Training and Development

IT Careers: Less Professional Standing Than Architecture?

IT currently has a bit of an image problem. Ask most parents what they want to see their kids doing for a living, and writing software probably won’t be one of them. Traditional careers like medicine and law that offer lucrative salaries and a structured career path are still looked upon as ideal careers for their talented offspring. In fact, one in ten parents claimed they would ‘actively discourage’ a career in IT.

This has the potential to be a huge millstone around the neck of the digital economy. As the years advance, the need for more skilled IT graduates will increase but we have already arrived at a point where only 12% of businesses believe that they have enough skilled people coming through the doors. The future seems bleak but it really needn’t be.

The generation now known as ‘the millennials’ is the most digitally engaged, even though they don’t necessarily think of themselves in that way. For young people today TV, is subscription based and on-demand; news comes though the device in their pocket – often before it hits mainstream media, their friends are easily contactable via social media and, for many of them - learning takes place on digital platforms. It stands to reason that many more ‘millennials’ will draw inspiration from the conveniences of their modern life and seek to take them to the next level. The potential is there for a vast workforce of digitally-engaged young people who want to work in dynamic and innovative environments.

However, what has failed to be grasped, is that this digital generation will not all be drawn to a university education. Equiniti’s Software Development team, based in Belfast, has partnered with several regional colleges to provide BTEC students with intern programmes offering a route to employment for young people who haven’t been to university. We have also joined up with the Northern Ireland Assembly’s Department for Employment and Learning to take on staff through the Youth Employment Scheme (YES) who are then provided with a structured training environment.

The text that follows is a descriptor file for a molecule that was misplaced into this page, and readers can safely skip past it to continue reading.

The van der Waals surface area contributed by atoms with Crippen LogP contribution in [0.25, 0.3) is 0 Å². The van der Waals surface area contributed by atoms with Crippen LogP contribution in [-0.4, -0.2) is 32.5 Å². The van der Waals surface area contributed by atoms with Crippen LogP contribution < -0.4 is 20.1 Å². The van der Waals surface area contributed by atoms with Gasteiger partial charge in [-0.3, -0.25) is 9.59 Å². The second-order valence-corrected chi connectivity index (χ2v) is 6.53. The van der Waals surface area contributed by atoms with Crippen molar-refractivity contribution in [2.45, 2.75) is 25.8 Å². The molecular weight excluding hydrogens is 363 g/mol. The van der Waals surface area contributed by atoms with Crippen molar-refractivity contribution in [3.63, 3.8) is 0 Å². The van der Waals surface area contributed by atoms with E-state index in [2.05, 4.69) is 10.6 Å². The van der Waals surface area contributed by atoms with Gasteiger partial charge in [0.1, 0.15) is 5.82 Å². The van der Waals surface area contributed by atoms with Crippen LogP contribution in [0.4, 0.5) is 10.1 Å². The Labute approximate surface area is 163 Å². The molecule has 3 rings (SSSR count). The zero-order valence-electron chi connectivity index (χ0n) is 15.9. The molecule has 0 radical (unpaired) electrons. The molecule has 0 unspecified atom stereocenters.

Through these programmes, we have brought 12 fantastic employees into the business on permanent contracts over the past two years, all in addition to those who have joined via graduate routes.

Government has realised the extent of the issue, and its potential to limit growth in this key sector is to be welcomed. The much publicised Year of Code and coding lessons for primary school children may in time, produce more skilled people for our industry and overcome the parental prejudices about digital careers that see us labelled as ‘geeks’ and ‘boring’. After all, once something is actually on the school curriculum it is seen as less of a risk.

The cultural shift required won’t happen overnight and until it does the onus will be on businesses to promote the merits of a career in IT. We rely on what software developers produce more than ever, so businesses must derive alternative ways to get skilled people through the door.


Charlie Tuxworth is Director of Software and Innovation at Equiniti ICS


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